Fiber optic cable damage causes cell phone, internet outage on Ocracoke and Hatteras islands

Hyde County EMS is located above Blue Heron Realty on Irvin Garrish Highway, across from the Variety Store. Photo: C. Leinbach

Observer staff report

Cell phone and internet services on Ocracoke were down on Tuesday (March 14) from around 9:30 a.m. until around 2 p.m. after a fiber optic cable was damaged up the beach in Dare County.

The exact location of the cable cut was not released, but one source indicated it happened on Pea Island where crews from NCDOT have been shoring up dunes to protect N.C. 12 from high surf the last several days, according to a report by WOBX.

The cut also affected Hatteras Island.

Crews from Brightspeed, formerly known as CenturyLink, were dispatched to repair the fiber optic cable.

The satellite-based service, Starlink, was not affected.

Ernie Doshier, Ocracoke Volunteer Fire Department assistant fire chief, said Wednesday that land phone lines and radios were not affected since they’re not internet based.

Hyde County Emergency Management Director Joey Williams said Wednesday that he did not know of any 911 calls during the time the cable was down.

When these outages occur, people may go to the EMS station if they have an emergency, he said. Currently, the EMS station is above Blue Heron Realty, across from the Variety Store.

He also said he ordered Hyde County Sheriff deputies to drive around the village more.

Hyde and Dare counties are working on a grant to get a continuous loop reconnected with the cables on Cedar Island, he said. Now, service comes down through Hatteras and goes across the Hatteras Inlet to feed Ocracoke.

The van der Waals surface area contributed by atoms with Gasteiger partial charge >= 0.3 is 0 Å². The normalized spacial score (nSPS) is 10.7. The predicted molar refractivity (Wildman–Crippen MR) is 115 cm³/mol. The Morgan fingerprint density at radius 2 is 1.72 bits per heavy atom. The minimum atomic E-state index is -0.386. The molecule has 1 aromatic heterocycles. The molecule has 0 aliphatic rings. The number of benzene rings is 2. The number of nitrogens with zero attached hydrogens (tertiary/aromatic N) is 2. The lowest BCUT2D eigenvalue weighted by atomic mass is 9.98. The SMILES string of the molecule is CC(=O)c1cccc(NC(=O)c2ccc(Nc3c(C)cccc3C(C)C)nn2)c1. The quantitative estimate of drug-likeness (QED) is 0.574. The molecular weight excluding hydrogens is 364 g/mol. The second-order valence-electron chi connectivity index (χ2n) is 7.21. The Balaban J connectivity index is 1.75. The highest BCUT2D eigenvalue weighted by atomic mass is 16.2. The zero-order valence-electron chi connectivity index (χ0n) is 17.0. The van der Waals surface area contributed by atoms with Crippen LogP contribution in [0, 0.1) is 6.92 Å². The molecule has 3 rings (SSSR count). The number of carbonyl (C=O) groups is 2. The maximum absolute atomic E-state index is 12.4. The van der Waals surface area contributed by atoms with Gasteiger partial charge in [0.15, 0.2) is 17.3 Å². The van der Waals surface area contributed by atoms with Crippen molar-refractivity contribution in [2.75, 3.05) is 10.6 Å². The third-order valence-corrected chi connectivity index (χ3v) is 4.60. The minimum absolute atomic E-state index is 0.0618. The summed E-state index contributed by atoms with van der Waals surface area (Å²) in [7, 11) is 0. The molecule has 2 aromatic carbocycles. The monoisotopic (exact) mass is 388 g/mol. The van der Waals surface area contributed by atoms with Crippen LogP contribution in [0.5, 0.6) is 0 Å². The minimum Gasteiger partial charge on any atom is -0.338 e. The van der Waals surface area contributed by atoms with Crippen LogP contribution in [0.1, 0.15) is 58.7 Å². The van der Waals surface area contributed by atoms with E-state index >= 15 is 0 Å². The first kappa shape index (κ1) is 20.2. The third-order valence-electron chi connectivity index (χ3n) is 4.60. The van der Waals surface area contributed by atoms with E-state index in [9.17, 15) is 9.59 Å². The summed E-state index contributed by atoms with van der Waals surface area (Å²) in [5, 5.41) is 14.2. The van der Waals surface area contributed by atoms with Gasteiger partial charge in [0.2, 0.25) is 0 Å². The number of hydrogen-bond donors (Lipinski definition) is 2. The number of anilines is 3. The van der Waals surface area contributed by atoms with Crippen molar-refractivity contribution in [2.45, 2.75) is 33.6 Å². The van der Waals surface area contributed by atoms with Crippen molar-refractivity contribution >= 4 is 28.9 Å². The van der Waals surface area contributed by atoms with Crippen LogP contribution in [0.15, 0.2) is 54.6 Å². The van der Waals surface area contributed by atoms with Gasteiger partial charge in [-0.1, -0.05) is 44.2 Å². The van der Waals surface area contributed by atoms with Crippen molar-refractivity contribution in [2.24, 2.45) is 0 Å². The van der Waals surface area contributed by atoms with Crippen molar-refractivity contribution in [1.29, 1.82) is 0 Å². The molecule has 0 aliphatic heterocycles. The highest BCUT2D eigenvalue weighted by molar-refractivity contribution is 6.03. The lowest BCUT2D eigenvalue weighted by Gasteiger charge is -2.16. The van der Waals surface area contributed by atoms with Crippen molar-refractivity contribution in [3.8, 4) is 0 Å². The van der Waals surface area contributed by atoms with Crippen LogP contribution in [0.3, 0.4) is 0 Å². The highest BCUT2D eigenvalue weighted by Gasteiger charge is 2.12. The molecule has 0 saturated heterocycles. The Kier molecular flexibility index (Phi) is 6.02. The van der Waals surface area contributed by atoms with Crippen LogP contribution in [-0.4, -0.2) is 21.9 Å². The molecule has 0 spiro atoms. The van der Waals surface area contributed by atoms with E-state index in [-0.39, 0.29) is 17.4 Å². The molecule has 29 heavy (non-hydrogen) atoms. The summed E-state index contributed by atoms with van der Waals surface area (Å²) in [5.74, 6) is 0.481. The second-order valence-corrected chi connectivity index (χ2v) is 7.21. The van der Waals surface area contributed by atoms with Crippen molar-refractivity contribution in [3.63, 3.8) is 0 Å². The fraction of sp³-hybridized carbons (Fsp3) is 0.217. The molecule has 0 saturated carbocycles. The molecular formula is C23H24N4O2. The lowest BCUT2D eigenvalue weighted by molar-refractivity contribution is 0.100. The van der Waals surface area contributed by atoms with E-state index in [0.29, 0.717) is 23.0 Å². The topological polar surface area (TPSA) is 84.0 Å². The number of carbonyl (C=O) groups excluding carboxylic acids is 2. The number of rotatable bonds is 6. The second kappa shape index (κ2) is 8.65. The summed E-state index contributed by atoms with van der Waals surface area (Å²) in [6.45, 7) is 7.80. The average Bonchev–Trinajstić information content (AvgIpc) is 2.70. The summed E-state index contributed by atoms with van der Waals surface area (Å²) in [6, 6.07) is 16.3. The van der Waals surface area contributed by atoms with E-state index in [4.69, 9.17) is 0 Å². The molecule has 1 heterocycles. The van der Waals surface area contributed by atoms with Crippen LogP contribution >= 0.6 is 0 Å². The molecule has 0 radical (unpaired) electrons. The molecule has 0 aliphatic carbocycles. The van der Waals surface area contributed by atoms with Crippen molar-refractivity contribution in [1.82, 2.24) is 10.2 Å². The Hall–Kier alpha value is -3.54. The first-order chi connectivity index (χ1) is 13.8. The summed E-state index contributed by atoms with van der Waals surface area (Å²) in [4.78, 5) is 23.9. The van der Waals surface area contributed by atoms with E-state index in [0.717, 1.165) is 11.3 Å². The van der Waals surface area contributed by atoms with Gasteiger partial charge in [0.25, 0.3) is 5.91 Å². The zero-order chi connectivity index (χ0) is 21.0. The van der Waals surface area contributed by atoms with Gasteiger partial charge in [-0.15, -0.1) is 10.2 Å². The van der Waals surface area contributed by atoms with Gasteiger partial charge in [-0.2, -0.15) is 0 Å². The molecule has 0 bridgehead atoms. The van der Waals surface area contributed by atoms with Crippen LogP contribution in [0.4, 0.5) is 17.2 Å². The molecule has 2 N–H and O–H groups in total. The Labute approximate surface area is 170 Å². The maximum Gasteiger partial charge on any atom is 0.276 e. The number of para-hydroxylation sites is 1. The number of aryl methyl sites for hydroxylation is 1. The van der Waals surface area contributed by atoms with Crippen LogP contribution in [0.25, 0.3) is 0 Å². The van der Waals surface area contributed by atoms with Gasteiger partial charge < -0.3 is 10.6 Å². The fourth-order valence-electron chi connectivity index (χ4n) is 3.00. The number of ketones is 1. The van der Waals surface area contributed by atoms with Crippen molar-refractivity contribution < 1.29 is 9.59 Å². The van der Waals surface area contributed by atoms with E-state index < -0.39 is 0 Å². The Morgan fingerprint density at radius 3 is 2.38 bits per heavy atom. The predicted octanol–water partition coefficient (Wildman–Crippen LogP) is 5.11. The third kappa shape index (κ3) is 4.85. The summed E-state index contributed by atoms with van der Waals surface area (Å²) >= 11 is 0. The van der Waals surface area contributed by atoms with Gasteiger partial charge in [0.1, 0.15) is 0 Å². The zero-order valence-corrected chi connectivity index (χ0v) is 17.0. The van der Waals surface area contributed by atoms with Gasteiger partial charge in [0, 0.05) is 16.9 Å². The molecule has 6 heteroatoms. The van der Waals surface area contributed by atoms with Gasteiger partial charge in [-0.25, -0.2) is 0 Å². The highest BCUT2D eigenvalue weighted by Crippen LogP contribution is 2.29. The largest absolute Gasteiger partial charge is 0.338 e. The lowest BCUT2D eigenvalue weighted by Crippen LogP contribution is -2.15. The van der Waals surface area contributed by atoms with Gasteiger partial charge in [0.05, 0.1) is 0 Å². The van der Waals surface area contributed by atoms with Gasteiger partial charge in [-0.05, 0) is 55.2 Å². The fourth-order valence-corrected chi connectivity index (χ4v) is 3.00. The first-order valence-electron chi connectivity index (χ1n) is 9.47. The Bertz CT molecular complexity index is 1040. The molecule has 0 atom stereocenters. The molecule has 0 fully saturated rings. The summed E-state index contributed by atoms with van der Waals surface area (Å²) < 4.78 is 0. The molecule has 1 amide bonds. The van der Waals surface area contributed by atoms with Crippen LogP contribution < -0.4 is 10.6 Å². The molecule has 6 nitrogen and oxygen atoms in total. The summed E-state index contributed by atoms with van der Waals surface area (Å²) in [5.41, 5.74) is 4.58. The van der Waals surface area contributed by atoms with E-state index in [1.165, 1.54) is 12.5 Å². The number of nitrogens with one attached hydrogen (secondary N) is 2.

“We’re trying to get it so there’s another fiber optic cable that comes from Cedar Island,” he said. “That way if there’s a cut up the beach we would still have service from Cedar Island.”

The State Emergency Management office knows about Tuesday’s situation, he said.

“They’re trying to push it through in the legislature and I do know that it’s on the governor’s radar,” Williams said. “So, hopefully, he can push it and we can get that grant. It’s a priority but it takes time.”

Last year two similar outages, in March and May, occurred due to digging accidents.

Wireless service from Tekniam, based in Lenexa, Kansas, is now in a trial stage in a small area of Ocracoke village.  If the first-phase trials are successful, Tekniam will be available in selected areas so that if fiber cables are accidentally severed, the island isn’t entirely without communication.

Ocracoke events March 13 to 19

StoryWalk on Robbies Way, along Silver Lake Drive, features a new book, “An Island in the Sun.” There’s no parking available at the narrow walk that’s open to the public. Photo: C. Leinbach

Tuesday, March 14
Ocracoke Preservation Society spring membership meeting. 7 p.m. Ocracoke Community Center.

Wednesday, March 15
Ocracoke Waterways Commission meeting to address general updates regarding dredging from waterways partners and discuss the use of the “Miss Katie” dredge in Hyde County, as well as any other updates since the last meeting. 6:30 p.m. Ocracoke Community Center.

Friday, March 17
Ocracoke Tourism Development meeting. 9 a.m. Ocracoke Community Center.

Saturday, March 18
Ocracoke Preservation Society “Ocracoke Through Your Eyes” fundraising art auction, 7 p.m. Ocracoke Community Center.

NPS to celebrate Ocracoke light station 200th anniversary